My prayer is that you and i will relish each moment in the knowledge that life is too fragile and too brief to spend the present full of concern about the future or regret about the past.

Monday, January 10, 2011

Come and Find the Quiet Center

Today has been an extraordinarily peaceful day.  Part of this comes from the snow that blankets everything.  This white covering on the ground, the streets and walks, the roofs is magical because it is so unusual in our area.  We only see such a snow once every two or three winters, as a rule, and it seldom stays on the ground more than a day.  The cold is promised to stay for several days, so we will get to enjoy this beauty for much longer than normal.  We marvel that the snow brightens the night and dampens the noises that we usually hear.

I have been thinking about peace--peace in my life, peace in our society, peace in the world, peace in southern Sudan--for the past couple of days.  The poem by Shirley E. Murray from which this post title comes contains these words:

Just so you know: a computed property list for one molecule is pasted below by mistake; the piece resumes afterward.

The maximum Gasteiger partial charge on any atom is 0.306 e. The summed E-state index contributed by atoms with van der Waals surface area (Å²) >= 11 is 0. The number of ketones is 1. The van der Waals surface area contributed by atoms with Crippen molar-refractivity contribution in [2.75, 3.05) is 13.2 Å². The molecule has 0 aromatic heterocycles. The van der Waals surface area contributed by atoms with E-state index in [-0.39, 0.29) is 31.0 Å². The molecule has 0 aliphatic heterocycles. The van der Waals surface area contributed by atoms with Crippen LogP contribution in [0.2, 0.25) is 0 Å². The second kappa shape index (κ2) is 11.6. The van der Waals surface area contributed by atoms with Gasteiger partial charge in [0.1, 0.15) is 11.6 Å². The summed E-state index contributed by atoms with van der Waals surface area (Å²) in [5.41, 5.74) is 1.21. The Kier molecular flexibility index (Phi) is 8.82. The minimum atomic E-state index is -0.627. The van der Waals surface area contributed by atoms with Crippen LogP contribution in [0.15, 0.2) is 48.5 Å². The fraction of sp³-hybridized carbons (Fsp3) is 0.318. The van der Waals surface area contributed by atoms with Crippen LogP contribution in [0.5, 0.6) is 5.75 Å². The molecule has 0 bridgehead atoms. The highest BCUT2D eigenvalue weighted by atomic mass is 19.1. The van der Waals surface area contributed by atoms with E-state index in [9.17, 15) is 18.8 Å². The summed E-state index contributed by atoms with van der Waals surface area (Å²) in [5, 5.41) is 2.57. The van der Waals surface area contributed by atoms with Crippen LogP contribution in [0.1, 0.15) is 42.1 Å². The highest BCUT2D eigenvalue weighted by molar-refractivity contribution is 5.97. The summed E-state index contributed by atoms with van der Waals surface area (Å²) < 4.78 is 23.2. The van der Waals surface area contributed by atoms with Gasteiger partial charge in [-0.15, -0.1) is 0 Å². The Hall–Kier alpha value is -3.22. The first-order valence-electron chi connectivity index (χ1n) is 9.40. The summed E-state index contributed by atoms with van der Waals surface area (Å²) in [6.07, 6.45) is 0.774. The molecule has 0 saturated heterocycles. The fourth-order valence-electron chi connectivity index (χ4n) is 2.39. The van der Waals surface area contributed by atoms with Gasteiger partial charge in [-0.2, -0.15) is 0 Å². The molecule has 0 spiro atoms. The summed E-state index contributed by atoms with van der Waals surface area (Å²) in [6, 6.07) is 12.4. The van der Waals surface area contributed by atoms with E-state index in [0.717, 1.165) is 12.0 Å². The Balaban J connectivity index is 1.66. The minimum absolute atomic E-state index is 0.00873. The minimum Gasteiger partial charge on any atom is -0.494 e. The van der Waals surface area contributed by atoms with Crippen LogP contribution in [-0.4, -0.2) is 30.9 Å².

clear the chaos and the clutter,
clear our eyes, that we can see
all the things that really matter,
be at peace, and simply be.

If we can "simply be," we are at peace, and that peace surrounds us, touching all those with whom we come in contact.  Clearing the chaos and clutter, so that with clear eyes i can see the things that really matter, is at the heart of finding the transforming mindfulness that allows me to "be," sensing the presence of God everywhere and at all times.

Today one of the blogs that i follow faithfully, tinybuddha, offered a post that began with this quote: “Peace is not merely a distant goal we seek but a means by which we arrive at that goal.” -Martin Luther King, Jr.  A second post on the same blog was written by Natalie Smith.  If we are to have peace in the world, peace in our society, it must begin with each of us, and we must relish those moments of peace just as Natalie describes her special moment.  Only then will evils like the recent shooting in Tuscon become a distant memory.

My prayer for myself and for you is that we find the quiet center that allows us to have peace in our lives and in the world.

Sunday, January 9, 2011

Architecture and Worship